The Stress-Relieving Benefits of Meditation


How can we learn to better manage our stress and give our nervous system an opportunity to rest?

Studies have shown that most people in North America suffer from moderate to high levels of stress. Money and work are two of the most common sources of anxiety, with relationships and health concerns following close behind. Additionally, in this era of digital connectivity, there is always something vying for our attention while we tend to our daily responsibilities and seemingly endless list of tasks. In this atmosphere, it’s understandable to feel overwhelmed.

For thousand’s of years, people have practiced mediation for its countless benefits. Numerous neuroscience studies also show that meditating regularly can help us slow down, calm our nervous system, teach us to be more present, and give us a broader perspective of our lives. At Dimensions, mediation is an essential element of our Retreats because it promotes five important outcomes:

Reduces stress and improves mood

Through meditation, we can relax our nervous system and enter a state of “rest and digest.” In this state, the primary stress hormone, cortisol, is reduced. Meanwhile, dopamine and serotonin levels increase, which improves our moods.

Brings us into the present

We aren’t fully engaged in the moment when our minds wander to past experiences or future possibilities. Mindfulness requires being consciously aware and focused on what is happening right now. When we are fully present, we’re better able to cultivate peace and gratitude, and we begin to appreciate and recognize all of the positive things around us.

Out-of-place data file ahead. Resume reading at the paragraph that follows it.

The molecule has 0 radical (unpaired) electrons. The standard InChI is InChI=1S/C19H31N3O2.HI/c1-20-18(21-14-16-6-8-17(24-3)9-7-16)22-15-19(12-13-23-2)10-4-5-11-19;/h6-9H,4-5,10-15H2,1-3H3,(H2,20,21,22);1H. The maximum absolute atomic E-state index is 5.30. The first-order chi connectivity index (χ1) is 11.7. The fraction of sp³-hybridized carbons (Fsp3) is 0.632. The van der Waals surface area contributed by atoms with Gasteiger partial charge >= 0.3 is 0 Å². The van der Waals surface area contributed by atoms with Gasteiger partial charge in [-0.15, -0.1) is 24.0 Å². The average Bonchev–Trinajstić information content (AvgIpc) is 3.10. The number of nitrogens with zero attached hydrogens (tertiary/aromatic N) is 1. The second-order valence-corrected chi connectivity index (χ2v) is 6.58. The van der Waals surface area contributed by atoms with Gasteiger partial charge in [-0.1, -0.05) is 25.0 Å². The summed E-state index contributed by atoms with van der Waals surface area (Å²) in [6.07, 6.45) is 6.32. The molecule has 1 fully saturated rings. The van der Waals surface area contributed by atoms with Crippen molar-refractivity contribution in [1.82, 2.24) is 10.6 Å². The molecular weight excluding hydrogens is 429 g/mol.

Increases cognitive flexibility

As we practice mindfulness, we become better able to adapt our behavior and thinking as we respond to our surroundings. As a result, we become more resilient to stress. Practiced regularly, meditation also improves attention, memory and alertness.

Strengthens social connections and empathy

Meditation that practices loving kindness increases positive feelings towards others and helps us understand that suffering is part of the human experience –– we all experience it at some point in our lives. As a result, we feel more connected to others and enjoy better relationships. Through this form of meditation, we also develop empathy and compassion for ourselves.

Improves emotional regulation

As we practice mindfulness, we learn to accept the emotions we are experiencing. When we become adept at noticing and observing uncomfortable feelings and emotions, we increase our ability to process them. Acknowledging, accepting and observing our emotions – rather than suppressing them –– encourages us to stay with uncomfortable experiences, which cultivates greater emotional resiliency.

Whether you’re new to meditation or an experienced practitioner, our 25-minute Be Here Now meditation can help you clear your mind and connect with the present moment. You will also learn how to stimulate the vagus nerve through the power of diaphragmatic breathing – taking deep, refreshing breaths from the belly – which initiates the “rest and digest” response. Practicing Be Here Now everyday for 21 days can help you develop new neural pathways that, when reinforced, will make it easier to live in the moment, even when you aren’t meditating. To begin, simply find a quiet spot anywhere you feel comfortable.

Experience our Be Here Now meditation here

29 Mar, 2022